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Satipatthana Vipassana Meditation - Mahasi Sayadaw

Satipatthana Vipassana Meditation - Mahasi Sayadaw

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Satipatthana Vipassana Meditation
Mahasi Sayadaw
Produced by calibre 0.6.42
 
Preface
 
THE VENERABLE MAHĀSĪ SAYĀDAW
  The Venerable U Sobhana Mahāthera, better known asMahāsī Sayādaw, was born on 29 July 1904 to the peasant proprietors, U Kan Htawand Daw Shwe Ok at Seikkhun Village, which is about seven miles to thewest of the town of Shwebo in Upper Myanmar, once the capital of thefounder of the last Myanmar dynasty. At the age of six he began his studies at a monastic school in hisvillage, and at the age of twelve he was ordained a Sāmaṇera, (Novice)receiving the name of Sobhana. On reaching the age of twenty, he wasordained a Bhikkhu on 26 November 1923. He passed the Government PāḷiExaminations in all the three classes (lower, middle and highest) in thefollowing three successive years. In the fourth year of his Bhikkhu Ordination, he proceeded toMandalay, noted for its pre-eminence in Buddhist studies, where hecontinued his further education under various monks of high scholastic fame.In the fifth year he went to Mawlamyaing where he took up the work of teaching the Buddhist scriptures at a monastery known as 'Taung-waing-galay Taik Kyanug'. In the eighth year after his Bhikkhu ordination, he and another monkleft Mawlamyaing equipped with the bare necessities of a Bhikkhu (i.e.almsbowl, a set of three robes, etc.), and went in search of a clear andeffective method in the practice of meditation. At Thaton he met the well-known Meditation Teacher, the Venerable U Nārada, who is also known as'Mingun Jetawun Sayādaw the First'. He then placed himself under theguidance of the Sayādaw and at once proceeded with an intensive course of meditation. He had progressed so well in his practice that he was able to teachthe method effectively to his first three disciples in Seikkhun while he was ona visit there in 1983. These three lay disciples, too, made remarkable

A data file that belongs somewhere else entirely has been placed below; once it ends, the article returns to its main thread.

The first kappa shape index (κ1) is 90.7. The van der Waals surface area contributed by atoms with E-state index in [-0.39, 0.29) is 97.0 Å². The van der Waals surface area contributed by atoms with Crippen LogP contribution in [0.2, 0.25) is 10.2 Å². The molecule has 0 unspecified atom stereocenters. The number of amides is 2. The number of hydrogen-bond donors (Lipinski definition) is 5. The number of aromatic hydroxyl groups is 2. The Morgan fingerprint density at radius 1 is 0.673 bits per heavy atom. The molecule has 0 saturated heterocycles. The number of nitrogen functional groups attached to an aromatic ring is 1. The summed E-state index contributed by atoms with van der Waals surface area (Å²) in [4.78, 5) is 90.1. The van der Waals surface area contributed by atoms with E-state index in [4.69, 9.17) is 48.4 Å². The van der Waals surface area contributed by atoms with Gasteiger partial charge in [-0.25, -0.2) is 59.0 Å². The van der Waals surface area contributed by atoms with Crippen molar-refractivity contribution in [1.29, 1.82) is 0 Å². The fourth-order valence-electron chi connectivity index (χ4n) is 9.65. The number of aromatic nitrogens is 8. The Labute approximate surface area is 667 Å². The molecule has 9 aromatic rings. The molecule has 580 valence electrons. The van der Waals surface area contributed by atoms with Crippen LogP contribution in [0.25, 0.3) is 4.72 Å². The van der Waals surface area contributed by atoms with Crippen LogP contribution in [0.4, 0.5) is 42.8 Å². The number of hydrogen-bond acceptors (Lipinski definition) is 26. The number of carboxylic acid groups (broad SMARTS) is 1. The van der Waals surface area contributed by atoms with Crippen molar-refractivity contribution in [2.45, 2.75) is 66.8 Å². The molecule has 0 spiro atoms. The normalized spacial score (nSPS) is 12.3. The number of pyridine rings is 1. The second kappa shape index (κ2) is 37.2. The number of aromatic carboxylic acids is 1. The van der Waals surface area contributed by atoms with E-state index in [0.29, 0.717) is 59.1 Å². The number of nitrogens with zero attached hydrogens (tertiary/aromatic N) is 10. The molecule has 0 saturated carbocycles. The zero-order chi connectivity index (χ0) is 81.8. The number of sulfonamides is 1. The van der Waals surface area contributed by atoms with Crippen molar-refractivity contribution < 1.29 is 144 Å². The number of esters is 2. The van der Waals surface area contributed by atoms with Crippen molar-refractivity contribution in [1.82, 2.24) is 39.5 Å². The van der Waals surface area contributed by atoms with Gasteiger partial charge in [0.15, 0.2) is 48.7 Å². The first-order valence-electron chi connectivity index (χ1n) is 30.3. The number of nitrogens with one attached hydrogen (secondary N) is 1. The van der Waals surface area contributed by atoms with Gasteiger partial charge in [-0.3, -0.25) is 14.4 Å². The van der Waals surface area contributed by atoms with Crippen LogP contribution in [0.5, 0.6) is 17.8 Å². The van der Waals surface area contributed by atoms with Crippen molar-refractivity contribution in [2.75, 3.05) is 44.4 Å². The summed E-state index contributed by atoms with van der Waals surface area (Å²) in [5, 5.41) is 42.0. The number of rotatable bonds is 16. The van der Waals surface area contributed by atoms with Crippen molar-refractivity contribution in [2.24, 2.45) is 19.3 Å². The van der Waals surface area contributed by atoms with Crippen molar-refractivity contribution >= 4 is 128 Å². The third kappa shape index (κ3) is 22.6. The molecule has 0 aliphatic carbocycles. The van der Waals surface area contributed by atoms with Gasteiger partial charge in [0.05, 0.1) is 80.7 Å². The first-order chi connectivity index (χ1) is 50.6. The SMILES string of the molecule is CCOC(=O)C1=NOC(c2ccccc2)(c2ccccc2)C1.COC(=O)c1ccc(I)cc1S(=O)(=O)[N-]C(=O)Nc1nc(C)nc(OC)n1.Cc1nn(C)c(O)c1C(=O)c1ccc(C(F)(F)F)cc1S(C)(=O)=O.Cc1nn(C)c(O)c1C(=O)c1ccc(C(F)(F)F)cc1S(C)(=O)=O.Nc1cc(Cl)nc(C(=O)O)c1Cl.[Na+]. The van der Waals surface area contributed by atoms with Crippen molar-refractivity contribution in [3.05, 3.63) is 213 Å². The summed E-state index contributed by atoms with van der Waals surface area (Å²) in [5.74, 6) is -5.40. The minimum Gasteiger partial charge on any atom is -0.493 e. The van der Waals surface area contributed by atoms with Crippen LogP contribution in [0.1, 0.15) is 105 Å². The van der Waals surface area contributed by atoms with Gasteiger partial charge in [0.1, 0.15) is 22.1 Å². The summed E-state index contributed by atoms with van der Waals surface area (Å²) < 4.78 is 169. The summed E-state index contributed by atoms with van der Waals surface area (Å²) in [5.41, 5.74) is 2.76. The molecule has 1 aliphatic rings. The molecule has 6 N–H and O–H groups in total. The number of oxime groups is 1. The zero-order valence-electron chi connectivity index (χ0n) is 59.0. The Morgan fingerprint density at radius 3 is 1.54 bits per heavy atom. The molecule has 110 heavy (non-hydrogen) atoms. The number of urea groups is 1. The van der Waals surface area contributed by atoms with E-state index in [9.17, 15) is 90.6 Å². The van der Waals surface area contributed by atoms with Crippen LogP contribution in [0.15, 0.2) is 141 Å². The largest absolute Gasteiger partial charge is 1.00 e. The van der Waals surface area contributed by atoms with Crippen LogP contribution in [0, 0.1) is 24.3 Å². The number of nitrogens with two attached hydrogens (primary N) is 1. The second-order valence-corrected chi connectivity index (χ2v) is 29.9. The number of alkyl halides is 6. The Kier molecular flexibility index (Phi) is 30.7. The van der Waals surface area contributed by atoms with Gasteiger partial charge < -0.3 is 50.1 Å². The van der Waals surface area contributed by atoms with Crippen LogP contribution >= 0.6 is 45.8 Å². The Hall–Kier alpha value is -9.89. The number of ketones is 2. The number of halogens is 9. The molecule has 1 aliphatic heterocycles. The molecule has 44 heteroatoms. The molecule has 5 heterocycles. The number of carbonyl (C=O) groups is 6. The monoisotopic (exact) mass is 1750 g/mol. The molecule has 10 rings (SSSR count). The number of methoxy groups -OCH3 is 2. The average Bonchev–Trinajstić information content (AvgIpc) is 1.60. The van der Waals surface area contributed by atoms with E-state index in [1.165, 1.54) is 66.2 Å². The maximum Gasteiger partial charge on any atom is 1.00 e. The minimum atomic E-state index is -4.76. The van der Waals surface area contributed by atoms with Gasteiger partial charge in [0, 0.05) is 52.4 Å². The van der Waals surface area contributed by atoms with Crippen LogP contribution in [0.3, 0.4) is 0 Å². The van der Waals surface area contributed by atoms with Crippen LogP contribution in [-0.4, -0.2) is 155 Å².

progress. Inspired by the example of these three, gradually as many as fiftyvillagers joined the courses of intensive practice.  The Venerable Mahāsī Sayādaw could not stay with the VenerableMingun sayādaw as long as he wanted as he was urgently asked to return tothe Mawlamyaing monastery. Its aged head monk was gravely ill and passedaway not long after the Benerable Mahāsī Sayādaw's return. The VenerableMahāsī Sayādaw was then asked to take charge of the monastery and toresume teaching the resident monks. During this time he sat for PāḷiLectureship Examination on its first introduction on the first attempt. In 1941he was awarded the title of 'Sāsanadhaja Sri Pavara Dhammācariya'. On the event of the Japanese invasion, the authorities gave anevacuation order to those living near Mawlamyaing at the Taung-waing-galayMonastery and its neighbourhood. These places were close to an airfield andhence exposed to air attacks. For the Sayādaw this was a welcomeopportunity to return to his native Seikkhun and to devote himself whole-heartedly to his own practice of Vipassanā meditation and to the teaching of it to others. He took residence at a monastery known as Mahā-Si Kyaung, whichwas thus called because a drum (Myanmar si) of an unusually large (mahā)size was housed there. From that monastery, the Sayādaw's popular name,Mahāsī Sayādaw, is derived. It was during this period, in 1945, that the Sayādaw wrote his greatwork,
Manual of Vipassanā Meditation
, a comprehensive and authoritativetreatise expounding both the doctrinal and the practical aspects of theSatipaṭṭhāna method of meditation. This work of two volumes, comprising858 pages in print, was written by him in just seven months, while theneighbouring town of Shwebo was at times subjected to almost daily airattacks. So far, only one chapter of this work, the fifth, has been translatedinto English and is published under the title "Practical Insight Meditation:Basic and Progressive Stages" (Buddhist Publication Society). It did not take long before the reputation of Mahāsī 
Sayādaw
as anable teacher of Insight Meditation (
vipassan
ā
 )
had spread throughout theShwebo-Sagaing region and attracted the attention of a prominent and verydevout Buddhist layman, Sir U Thwin, who was regarded as Myanmar's 'ElderStatesman'. It was his wish to promote the inner strength of Buddhism inMyanmar by setting up a meditation centre to be guided by a meditationteacher of proven virtue and ability. After meeting Mahāsī Sayādaw andlistening to a discourse given by him and to the meditation instructions given

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